One of the mysteries of the English language finally explained.
1A court of justice.‘an international war crimes tribunal’
court, court of justice, court of law, law court, barView synonyms
- ‘We should devise a system that draws on both national courts and an international tribunal.’
- ‘Everybody will be sending their courts and tribunals into other jurisdictions, and then you have a tremendous mess and it is not the mess that the federal arrangements seem to contemplate.’
- ‘It is encouraging that various instruments, including war crimes tribunals and the International Court of Justice, have been put in place to address and redress past wrongs.’
- ‘In the judicial branch the Supreme Court of Justice is the highest tribunal.’
- ‘In such cases, trial court judgments may be reviewed by appellate tribunals, with the Supreme Court having final judgment.’
- ‘One sees, of course, that there are sometimes decisions of the International Court and of tribunals and they have a greater status.’
- ‘Then we each can hold war crimes tribunals and let justice prevail.’
- ‘So we're looking at international tribunals such as the International Court of Justice or the UN Standing Committee on Torture.’
- ‘That freedom necessarily extends to the workings of the courts and tribunals which administer and enforce the laws of this country.’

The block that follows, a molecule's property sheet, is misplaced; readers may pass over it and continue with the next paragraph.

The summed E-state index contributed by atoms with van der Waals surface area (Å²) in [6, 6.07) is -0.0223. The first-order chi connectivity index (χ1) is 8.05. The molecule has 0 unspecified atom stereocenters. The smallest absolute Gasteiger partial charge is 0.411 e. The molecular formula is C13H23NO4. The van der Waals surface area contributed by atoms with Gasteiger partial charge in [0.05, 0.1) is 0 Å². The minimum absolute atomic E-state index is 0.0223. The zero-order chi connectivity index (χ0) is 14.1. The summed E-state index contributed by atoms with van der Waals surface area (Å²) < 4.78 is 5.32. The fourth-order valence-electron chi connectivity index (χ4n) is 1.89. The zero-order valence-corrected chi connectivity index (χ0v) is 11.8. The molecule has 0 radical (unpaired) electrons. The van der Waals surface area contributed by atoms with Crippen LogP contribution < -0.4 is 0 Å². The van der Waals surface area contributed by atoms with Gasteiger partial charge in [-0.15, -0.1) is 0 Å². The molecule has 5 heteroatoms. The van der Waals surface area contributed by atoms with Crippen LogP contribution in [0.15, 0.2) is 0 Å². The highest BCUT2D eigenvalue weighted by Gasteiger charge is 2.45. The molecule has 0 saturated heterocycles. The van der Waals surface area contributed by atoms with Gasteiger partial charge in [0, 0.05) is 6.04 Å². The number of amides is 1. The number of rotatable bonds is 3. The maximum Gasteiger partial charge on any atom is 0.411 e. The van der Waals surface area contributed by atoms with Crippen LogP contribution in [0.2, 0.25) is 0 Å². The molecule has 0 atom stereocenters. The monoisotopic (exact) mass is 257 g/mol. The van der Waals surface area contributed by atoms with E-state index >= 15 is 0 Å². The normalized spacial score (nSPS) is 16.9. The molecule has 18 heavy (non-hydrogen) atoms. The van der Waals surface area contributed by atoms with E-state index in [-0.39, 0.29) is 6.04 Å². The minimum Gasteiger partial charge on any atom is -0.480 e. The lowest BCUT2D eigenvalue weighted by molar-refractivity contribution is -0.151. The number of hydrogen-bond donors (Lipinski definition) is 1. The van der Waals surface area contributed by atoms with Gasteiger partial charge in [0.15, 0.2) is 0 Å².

- ‘Everyone has the right to equality before the courts and tribunals of law.’
- ‘This may be a court (other than the superior courts), tribunal or other public authority.’
- ‘Employers' organisations also challenged the power of the Commonwealth tribunal in the High Court.’
- ‘It is probably there that the reference to legal services to be provided in proceedings in federal courts and tribunals would need to be inserted.’
- ‘In practice there seems no good reason why the present approach of handling environment-related cases within the existing system of international courts and tribunals should not continue to work.’
- ‘These tribunals are essential kangaroo courts.’
- ‘Some commentators have also expressed scepticism about the international courts, tribunals and committees which pronounce upon human rights.’
- ‘Amending legislation may also be necessary if the tribunal loses an expected Supreme Court appeal.’
- 1.1 A seat or bench for a judge or judges.
Late Middle English (denoting a seat for judges): from Old French, or from Latin tribunal ‘raised platform provided for magistrate's seats’, from tribunus (see tribune). tribunal (sense 1 of the noun) dates from the early 20th century.
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